VIZ Team


Apr 13, 2023

5 min

Key Takeaways from ACC 2023


The American College of Cardiology’s Annual Scientific Session & Expo together with the World Congress of Cardiology – ACC.23/WCC – drew thousands of cardiovascular professionals from around the world to New Orleans in early March.

The American College of Cardiology’s Annual Scientific Session & Expo together with the World Congress of Cardiology – ACC.23/WCC – drew thousands of cardiovascular professionals from around the world to New Orleans in early March.

Clinical Highlights

Day 1 delivered exciting news for patients with or at high risk for cardiovascular disease that have elevated LDL-C levels and documented statin intolerance. Results from Esperion Therapeutics’ Phase 3 CLEAR Outcomes Trial, which included nearly 14,000 patients at more than 1,200 sites in 32 countries, showed that bempedoic acid (NEXLETOL) could produce significant reductions in LDL-C, hsCRP, and cardiovascular risk for those patients. Bempedoic acid significantly reduced the risk of major adverse cardiovascular events – MACE-4 and MACE-3 by 13% and 15%, respectively – and the risk of heart attack by 23% and coronary revascularization by 19% compared to placebo.

On day 2, five-year results from the COAPT trial confirmed that minimally invasive mitral valve repair with Abbott’s MitraClip was safe and effective at treating secondary mitral regurgitation (MR) in advanced heart failure patients. 614 patients at 78 sites in the United States and Canada were randomly assigned to undergo transcatheter edge-to-edge repair and also receive medical therapy or receive medical therapy alone. The procedure was shown to reduce the risk of annualized hospitalizations by nearly half, reduce the risk of death by almost 30%, and achieve durable MR reduction for 95% of patients compared to the control group.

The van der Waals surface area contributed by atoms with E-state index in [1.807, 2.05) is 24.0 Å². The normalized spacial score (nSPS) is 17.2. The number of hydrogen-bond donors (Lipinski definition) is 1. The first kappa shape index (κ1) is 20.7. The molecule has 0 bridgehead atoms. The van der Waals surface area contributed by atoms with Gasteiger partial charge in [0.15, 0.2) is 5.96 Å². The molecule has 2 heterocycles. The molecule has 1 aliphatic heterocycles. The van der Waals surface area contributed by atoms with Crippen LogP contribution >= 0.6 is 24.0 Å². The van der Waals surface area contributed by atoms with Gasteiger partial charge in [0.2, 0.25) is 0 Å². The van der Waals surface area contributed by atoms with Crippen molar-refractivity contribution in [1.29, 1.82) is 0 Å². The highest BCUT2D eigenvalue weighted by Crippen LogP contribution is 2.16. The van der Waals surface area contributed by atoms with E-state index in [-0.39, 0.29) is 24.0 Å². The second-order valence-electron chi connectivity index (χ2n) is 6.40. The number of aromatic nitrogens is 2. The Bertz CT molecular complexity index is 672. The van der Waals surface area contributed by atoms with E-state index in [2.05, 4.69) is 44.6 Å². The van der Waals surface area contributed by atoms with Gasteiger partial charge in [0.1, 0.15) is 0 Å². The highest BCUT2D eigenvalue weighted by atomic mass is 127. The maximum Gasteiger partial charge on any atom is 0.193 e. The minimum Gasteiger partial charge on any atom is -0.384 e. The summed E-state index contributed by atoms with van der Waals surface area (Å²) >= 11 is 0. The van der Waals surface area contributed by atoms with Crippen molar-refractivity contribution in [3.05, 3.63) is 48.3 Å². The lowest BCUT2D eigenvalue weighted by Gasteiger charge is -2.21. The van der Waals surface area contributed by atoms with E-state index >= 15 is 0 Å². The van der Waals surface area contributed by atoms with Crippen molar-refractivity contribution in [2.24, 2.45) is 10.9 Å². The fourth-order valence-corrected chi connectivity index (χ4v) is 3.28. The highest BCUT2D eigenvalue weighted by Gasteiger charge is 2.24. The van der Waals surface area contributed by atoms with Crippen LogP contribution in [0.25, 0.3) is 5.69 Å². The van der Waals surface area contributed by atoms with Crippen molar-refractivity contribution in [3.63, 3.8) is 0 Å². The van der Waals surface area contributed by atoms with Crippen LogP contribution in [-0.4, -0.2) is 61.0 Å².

Three-year results from 1,414 patients in the Evolut Low Risk Trial compared use of Medtronic’s Evolut transcatheter aortic valve replacement (TAVR) system with surgical aortic valve replacement (SAVR) in low-risk aortic stenosis patients. Patients that received the less invasive TAVR system, had numerically better clinical outcomes (reduced risk of all-cause mortality or disabling stroke at three years) and significantly better hemodynamic valve performance.

Divided Outlook

Attendees at ACC.23/WCC tended to fall into two camps with respect to their views on the use of AI in cardiology – they were either excited, early adopters who appreciated the immensely positive role AI can play in supporting workflows or they were anxious about what amounted to unfamiliar territory to them. While it was empowering to hear patient success stories from cardiologists in person, there is clearly a lot of work to do in sharing positive clinical outcomes data of employing this type of transformative technology into their hospital systems.

Shortage of Cardiologists

There continues to be a shortage of cardiologists in the United States despite ongoing efforts by the ACC to encourage young MDs to pick cardiology as a specialty.

In fact, in its 2022 Physician Compensation Report, Physicians Thrive reported that out of all the US medical specialties, cardiology had the largest projected deficit of physicians through 2025.

In November 2022, ACC acknowledged that cardiologists work more hours annually than those in many other medical specialties and face increasing burnout. In response, the organisation issued a Health Policy Statement on Career Flexibility in Cardiology, which recognizes “growing interest in flexible schedules at all stages of the cardiology career arc, and fostering such flexibility can improve retention, increase career longevity, and address diversity and inclusion” and proposes some practical solutions.